It is really important for designers to use our creative superpowers to benefit the greater good. There are innumerable ways that we can take advantage of our skill set and contacts to help others. One of our favorite ways we do this is the organized by MillerKnoll.
The Magis Puppy Design Challenge utilizes the Magis Puppy, created by the Finnish designer Eero Aarnio, who experimented with different organic forms, plastic, colors and shapes that resulted in the iconic, abstract puppy.
MillerKnoll’s Boston Magis Puppy Design Event benefits The Animal Rescue League of Boston (ARL), which heals and finds homes for tens of thousands of Boston animals. Because ARL relies entirely on the generosity of supporters, events like this are absolutely essential to making our community a better place for people and pets. All entries were judged, with ‘Best in Show’ awarded to the top 3 Puppies. During the event, the Puppies were sold at a silent auction with all proceeds benefiting the ARL. Payette competed against 18 other design firms and we were honored to be awarded first place!
Peggy’s name was inspired by the idea of Pegasus – an inspirational magical creature endowing a sense of beauty and majesty to the works in which he appears.
Pegasus today has been regarded as “the power of the creative spirit in all of us. He is the symbol of the Muses, of inspiration, and of the beauty we bring to our life and the lives of others. Guide for humankind beyond the physical world to the realm where the spirit can soar without limit.” For three weeks, the Interiors Department and FabLab collaborated after work, bringing our design vision for Peggy to life.
Transforming the blank puppy to Peggy was a challenge that required several hands. The fabrication team altered and added elements to the puppy, including 3D printing and attaching ears, drilling a hole for an acrylic rod to go through, as well as laser cutting and 3D printing additional accessories for the “carousel” stand.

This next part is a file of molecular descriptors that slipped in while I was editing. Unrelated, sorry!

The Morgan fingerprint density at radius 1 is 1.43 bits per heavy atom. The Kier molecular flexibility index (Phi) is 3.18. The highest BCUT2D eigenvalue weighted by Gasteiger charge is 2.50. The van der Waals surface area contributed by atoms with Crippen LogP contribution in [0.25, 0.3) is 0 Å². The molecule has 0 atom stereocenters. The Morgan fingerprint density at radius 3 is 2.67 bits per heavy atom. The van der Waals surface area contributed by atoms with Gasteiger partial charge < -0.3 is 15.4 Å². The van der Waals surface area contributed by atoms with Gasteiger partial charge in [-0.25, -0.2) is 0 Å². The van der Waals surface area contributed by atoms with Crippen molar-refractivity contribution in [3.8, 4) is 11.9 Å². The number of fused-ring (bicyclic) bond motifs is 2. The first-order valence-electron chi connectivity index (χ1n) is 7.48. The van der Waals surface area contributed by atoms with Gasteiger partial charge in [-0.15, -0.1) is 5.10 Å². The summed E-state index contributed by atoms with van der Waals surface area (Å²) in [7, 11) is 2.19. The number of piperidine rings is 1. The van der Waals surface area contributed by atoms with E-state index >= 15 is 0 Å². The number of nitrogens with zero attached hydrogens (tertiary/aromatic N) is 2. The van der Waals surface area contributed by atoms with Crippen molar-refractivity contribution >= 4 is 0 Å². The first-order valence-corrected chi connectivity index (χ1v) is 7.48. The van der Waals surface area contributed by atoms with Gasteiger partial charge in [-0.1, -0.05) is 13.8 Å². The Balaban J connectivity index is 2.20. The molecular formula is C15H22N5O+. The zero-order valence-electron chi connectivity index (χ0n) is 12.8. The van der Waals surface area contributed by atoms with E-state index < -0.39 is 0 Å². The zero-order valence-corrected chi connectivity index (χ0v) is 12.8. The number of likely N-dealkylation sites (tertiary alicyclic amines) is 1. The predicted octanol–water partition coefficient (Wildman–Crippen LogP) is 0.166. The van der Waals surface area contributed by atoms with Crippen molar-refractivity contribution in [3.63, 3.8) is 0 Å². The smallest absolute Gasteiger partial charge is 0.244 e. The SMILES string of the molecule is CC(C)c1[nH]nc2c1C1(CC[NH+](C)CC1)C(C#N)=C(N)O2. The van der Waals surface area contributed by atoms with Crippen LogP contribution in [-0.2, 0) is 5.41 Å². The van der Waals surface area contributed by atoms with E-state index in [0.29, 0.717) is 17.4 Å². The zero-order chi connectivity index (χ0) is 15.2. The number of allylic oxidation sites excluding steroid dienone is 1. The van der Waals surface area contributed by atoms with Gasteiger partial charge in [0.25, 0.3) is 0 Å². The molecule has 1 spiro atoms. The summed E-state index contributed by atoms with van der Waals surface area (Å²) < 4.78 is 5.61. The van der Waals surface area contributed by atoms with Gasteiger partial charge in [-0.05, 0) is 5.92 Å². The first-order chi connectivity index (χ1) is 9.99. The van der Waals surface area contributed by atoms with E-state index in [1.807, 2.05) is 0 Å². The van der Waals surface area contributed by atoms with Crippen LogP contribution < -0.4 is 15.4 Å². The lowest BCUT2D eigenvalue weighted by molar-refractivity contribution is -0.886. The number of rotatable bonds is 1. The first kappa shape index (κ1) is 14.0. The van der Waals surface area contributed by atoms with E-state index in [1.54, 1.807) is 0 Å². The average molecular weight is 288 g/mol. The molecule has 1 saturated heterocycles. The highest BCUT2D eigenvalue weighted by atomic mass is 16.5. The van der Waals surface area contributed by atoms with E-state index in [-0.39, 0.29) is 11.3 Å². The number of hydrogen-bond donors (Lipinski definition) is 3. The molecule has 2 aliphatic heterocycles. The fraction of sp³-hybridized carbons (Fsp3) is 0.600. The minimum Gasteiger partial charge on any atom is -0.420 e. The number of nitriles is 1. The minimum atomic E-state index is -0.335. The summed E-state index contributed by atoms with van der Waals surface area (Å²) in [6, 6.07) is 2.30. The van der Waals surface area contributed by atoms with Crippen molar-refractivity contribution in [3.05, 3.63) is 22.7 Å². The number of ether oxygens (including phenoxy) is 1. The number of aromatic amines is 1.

The 3D printing was quite simple because we found a 3D model of the puppy and scaled it in Rhino, making multiple iterations of the ears so that they would sit perfectly on the puppy’s head. Additional prints were either accessories or hardware to keep the puppy “floating”.
The challenging part was elevating Peggy. To do this, we first created a hole using the drill press- a process that required two people to hold the puppy in place while multiple passes were made, creating a perfectly centered hole for the rod to pass through. Once the hole was complete, the next task was creating a support system that would lift Peggy off the ground. The supports consisted of intersecting a smaller metal rod through the acrylic, which sits under Peggy’s belly and is hidden by a 3d printed washer.
The final task was creating a base to support the rod and Peggy. We layered acrylic sheets that laminated a colorful design to emphasize the carousel, having Peggy attached in the center to the acrylic pole. Overall this was an incredibly fun project to work on, which benefited an amazing local organization.